Freedom TowerJuly, 2014
It is also known as Southern Ellis Island and it’s one of the historic monuments that Miami citizens love most. In1979 it became part of the National Register of Historic Places.
Freedom Tower was built in 1925 by Schultze and Weaver in the Mediterranean Revival style to house the Miami News newspaper; it resembles The Giralda in Seville and it’s topped by a 78m dome.
In the 60’s, after the newspaper’s newsroom and printing press had moved to a more suitable place on the Miami River, the Tower became the headquarters providing services for Cuban immigrants fleeing from Castro’s regime. This is where it got its name from: Freedom Tower.
With the end of immigration from Cuba (or at least when it considerably reduced) the Federal Government sold the tower to private citizens and in 1997 it was bought by Jorge Mas Canosa (who was born in Cuba). He restored it and made it a sort of Monument in honor of the refugees and the home of the Cuban American National Foundation (of which he was one of the founders). In those days inside the tower there was also a library and a museum dedicated to Cuba and its exiles. After Mas Canosa’s death in 1997, the Freedom Tower was put on sale and in 2004 a realtor who wanted to build flats bought it! The citizens of Miami opposed this decision and the Tower was donated to Miami Dade College.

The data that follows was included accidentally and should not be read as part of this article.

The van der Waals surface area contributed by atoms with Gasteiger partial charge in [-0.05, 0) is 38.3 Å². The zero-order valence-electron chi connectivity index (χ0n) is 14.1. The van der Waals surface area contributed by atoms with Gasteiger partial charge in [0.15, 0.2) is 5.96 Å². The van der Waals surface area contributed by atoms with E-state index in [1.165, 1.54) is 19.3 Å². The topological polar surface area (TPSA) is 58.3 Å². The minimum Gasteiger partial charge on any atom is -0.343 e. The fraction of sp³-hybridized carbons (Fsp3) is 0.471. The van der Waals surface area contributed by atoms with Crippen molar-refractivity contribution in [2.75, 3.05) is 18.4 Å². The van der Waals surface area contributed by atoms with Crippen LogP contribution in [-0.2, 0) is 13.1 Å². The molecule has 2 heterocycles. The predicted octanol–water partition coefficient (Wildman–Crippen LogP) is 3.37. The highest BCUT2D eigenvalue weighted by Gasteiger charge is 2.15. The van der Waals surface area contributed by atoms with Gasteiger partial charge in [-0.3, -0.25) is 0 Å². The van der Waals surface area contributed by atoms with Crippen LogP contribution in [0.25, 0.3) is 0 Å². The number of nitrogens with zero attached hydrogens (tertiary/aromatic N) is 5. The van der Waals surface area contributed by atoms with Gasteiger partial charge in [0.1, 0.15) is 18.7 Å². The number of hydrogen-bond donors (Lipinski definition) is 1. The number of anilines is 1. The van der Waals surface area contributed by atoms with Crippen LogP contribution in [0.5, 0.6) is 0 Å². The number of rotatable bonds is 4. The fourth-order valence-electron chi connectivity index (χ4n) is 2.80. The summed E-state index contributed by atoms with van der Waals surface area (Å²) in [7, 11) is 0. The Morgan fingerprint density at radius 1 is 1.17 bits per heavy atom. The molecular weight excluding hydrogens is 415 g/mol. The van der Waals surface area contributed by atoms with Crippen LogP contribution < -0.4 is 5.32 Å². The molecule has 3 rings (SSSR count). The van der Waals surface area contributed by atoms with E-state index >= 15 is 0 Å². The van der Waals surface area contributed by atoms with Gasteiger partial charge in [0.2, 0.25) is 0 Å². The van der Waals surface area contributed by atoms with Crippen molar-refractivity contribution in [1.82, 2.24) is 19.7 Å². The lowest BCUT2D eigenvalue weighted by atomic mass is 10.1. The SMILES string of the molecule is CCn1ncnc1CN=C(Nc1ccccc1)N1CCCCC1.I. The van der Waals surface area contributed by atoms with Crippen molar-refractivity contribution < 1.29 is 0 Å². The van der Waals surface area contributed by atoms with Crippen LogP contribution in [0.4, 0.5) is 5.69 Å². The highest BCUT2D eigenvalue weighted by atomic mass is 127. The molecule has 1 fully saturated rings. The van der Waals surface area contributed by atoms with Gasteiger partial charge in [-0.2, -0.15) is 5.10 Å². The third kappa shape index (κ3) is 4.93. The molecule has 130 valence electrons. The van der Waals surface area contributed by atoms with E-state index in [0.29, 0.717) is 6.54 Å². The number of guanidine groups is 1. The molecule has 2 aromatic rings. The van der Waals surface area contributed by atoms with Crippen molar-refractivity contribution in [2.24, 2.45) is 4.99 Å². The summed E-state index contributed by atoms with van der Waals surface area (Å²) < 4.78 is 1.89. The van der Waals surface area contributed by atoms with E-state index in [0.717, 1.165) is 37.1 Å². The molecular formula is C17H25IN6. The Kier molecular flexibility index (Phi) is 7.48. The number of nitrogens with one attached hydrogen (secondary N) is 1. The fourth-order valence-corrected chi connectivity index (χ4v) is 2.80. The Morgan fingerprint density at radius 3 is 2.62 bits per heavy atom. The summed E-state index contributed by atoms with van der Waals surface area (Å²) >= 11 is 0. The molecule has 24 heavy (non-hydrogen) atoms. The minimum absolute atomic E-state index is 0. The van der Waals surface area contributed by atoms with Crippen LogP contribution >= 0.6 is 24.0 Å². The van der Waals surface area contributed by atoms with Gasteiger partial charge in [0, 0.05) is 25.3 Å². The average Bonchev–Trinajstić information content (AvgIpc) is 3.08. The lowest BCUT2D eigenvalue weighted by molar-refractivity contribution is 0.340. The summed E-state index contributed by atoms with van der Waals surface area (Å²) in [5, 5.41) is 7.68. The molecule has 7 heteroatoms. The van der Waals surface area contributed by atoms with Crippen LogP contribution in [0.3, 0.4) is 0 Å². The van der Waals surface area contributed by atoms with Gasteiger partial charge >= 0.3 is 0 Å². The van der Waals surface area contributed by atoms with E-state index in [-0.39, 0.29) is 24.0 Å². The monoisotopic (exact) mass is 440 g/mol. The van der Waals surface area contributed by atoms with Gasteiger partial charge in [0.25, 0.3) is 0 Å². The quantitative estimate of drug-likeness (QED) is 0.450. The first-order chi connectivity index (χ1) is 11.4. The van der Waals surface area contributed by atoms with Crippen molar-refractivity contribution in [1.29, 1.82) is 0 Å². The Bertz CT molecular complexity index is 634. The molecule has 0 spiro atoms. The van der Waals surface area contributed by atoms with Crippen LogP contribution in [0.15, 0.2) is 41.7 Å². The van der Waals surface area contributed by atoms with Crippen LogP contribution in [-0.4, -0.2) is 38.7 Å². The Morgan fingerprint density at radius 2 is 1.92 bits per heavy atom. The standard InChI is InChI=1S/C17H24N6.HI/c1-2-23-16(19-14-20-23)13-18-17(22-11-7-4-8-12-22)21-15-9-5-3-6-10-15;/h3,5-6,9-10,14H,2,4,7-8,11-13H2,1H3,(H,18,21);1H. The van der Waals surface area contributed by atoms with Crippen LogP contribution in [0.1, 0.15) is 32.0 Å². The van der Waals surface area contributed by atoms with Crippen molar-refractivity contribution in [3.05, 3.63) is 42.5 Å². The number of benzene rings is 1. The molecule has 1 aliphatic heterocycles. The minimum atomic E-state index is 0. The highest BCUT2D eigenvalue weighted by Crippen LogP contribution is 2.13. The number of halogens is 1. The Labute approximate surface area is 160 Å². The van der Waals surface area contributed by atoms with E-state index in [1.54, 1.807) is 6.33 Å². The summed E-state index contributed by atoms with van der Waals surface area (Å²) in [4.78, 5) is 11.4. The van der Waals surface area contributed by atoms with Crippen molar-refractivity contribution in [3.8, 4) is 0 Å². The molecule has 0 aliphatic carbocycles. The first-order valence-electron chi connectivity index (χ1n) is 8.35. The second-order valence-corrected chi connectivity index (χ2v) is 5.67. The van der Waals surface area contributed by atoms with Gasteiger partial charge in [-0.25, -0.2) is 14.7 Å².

Today the Freedom Tower houses the MDC Museum of Art + Design and there are often free exhibitions there.
During your stay in Miami a visit to the Tower is a must, if you prefer, even only from the outside and maybe at night when it’s all lit up; its retro elegance dominates Downtown center.